Emotionally abused children will not always become emotionally abusive parents, however. Studies indicate that the number of abused children perpetuating the cycle of abuse is far lower than previously thought.
“In a survey of such studies, Joan Kaufman and Edward Zigler, psychologists at Yale, concluded that 30 percent is the best estimate of the rate at which abuse of one generation is repeated in the next. ” (New York Times article, “Sad Legacy of Abuse: The Search for Remedies“)
The study shows that the denial of abuse can be the greatest indicator of future trouble. Hence, the abused child who grows up to be an adult who denies having been abused has the greatest risk of becoming an abuser. But adult survivors of childhood emotional abuse who awaken to the truth of their damaging childhood, and strive to do the opposite of what they have been taught will NOT emotionally abuse their children.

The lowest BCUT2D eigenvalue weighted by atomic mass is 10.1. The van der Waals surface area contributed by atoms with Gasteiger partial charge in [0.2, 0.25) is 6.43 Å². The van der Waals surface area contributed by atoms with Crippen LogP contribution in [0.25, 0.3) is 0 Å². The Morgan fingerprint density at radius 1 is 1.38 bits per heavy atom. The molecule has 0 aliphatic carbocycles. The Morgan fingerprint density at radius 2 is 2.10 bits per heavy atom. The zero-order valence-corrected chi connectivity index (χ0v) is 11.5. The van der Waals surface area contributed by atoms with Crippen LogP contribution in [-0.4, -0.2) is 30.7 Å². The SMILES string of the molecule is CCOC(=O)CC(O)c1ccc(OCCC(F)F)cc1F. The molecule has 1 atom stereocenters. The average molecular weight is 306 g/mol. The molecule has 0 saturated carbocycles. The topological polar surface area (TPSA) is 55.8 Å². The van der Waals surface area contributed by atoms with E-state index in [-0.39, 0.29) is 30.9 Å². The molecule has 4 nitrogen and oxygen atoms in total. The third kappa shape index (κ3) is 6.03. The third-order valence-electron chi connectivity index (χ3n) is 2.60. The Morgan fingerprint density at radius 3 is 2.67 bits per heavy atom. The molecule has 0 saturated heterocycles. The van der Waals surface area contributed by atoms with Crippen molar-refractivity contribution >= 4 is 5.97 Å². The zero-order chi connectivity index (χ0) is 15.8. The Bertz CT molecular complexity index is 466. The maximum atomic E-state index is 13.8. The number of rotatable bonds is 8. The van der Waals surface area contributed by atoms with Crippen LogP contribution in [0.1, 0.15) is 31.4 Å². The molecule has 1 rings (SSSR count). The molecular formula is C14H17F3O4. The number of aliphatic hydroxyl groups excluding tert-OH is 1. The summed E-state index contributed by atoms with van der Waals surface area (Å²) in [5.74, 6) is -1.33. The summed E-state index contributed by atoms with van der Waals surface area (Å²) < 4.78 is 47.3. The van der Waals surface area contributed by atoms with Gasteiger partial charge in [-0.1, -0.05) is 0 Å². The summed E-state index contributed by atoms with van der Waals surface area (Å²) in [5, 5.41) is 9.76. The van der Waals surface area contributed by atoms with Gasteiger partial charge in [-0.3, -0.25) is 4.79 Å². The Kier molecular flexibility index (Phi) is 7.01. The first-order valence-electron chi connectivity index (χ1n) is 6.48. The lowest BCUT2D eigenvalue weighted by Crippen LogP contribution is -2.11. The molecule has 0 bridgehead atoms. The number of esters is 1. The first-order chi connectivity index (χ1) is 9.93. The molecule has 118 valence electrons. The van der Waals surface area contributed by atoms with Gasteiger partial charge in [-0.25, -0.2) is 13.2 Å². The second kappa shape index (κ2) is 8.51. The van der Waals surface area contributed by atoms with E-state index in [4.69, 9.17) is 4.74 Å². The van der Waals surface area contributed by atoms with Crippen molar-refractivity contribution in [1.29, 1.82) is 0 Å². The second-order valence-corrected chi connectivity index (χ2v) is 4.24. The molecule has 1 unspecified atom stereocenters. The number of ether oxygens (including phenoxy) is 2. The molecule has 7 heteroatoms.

If the adult seeks therapy and healing from an abusive childhood, the adult child can break the emotional abuse cycle and not perpetuate the abuse with their own children.
Healing from an emotionally abusive childhood can be very difficult, but as Andrew Vachss says:
Adult survivors of emotional child abuse have only two life-choices: learn to self-reference or remain a victim. When your self-concept has been shredded, when you have been deeply injured and made to feel the injury was all your fault, when you look for approval to those who can not or will not provide it—you play the role assigned to you by your abusers.
It’s time to stop playing that role, time to write your own script. Victims of emotional abuse carry the cure in their own hearts and souls. Salvation means learning self-respect, earning the respect of others and making that respect the absolutely irreducible minimum requirement for all intimate relationships. For the emotionally abused child, healing does come down to “forgiveness”—forgiveness of yourself.
How you forgive yourself is as individual as you are. But knowing you deserve to be loved and respected and empowering yourself with a commitment to try is more than half the battle. Much more.
And it is never too soon—or too late—to start.
Please seek professional help, read good books, turn to supportive friends, and don’t give up. Ever.